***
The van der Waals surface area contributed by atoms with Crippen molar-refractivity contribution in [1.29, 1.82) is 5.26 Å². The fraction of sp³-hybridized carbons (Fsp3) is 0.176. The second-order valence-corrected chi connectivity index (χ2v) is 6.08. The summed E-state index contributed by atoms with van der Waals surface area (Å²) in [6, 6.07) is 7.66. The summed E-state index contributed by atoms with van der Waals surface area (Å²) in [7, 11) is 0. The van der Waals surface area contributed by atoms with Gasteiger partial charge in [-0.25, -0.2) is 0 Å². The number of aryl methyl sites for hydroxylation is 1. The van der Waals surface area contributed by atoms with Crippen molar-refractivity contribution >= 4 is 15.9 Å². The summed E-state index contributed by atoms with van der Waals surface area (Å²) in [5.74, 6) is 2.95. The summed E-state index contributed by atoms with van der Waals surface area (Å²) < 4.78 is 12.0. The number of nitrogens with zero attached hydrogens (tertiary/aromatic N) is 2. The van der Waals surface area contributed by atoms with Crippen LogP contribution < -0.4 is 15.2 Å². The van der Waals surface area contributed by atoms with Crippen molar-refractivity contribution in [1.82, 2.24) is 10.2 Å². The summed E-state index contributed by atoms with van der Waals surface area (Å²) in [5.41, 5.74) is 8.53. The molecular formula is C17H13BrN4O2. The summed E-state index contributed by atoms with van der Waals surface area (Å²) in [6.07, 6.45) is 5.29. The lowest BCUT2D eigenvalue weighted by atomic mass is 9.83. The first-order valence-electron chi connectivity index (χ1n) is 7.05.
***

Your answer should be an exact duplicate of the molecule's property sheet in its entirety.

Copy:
The van der Waals surface area contributed by atoms with Crippen molar-refractivity contribution in [1.29, 1.82) is 5.26 Å². The fraction of sp³-hybridized carbons (Fsp3) is 0.176. The second-order valence-corrected chi connectivity index (χ2v) is 6.08. The summed E-state index contributed by atoms with van der Waals surface area (Å²) in [6, 6.07) is 7.66. The summed E-state index contributed by atoms with van der Waals surface area (Å²) in [7, 11) is 0. The van der Waals surface area contributed by atoms with Gasteiger partial charge in [-0.25, -0.2) is 0 Å². The number of aryl methyl sites for hydroxylation is 1. The van der Waals surface area contributed by atoms with Crippen molar-refractivity contribution >= 4 is 15.9 Å². The summed E-state index contributed by atoms with van der Waals surface area (Å²) in [5.74, 6) is 2.95. The summed E-state index contributed by atoms with van der Waals surface area (Å²) < 4.78 is 12.0. The number of nitrogens with zero attached hydrogens (tertiary/aromatic N) is 2. The van der Waals surface area contributed by atoms with Crippen LogP contribution < -0.4 is 15.2 Å². The van der Waals surface area contributed by atoms with Crippen molar-refractivity contribution in [1.82, 2.24) is 10.2 Å². The summed E-state index contributed by atoms with van der Waals surface area (Å²) in [5.41, 5.74) is 8.53. The molecular formula is C17H13BrN4O2. The summed E-state index contributed by atoms with van der Waals surface area (Å²) in [6.07, 6.45) is 5.29. The lowest BCUT2D eigenvalue weighted by atomic mass is 9.83. The first-order valence-electron chi connectivity index (χ1n) is 7.05.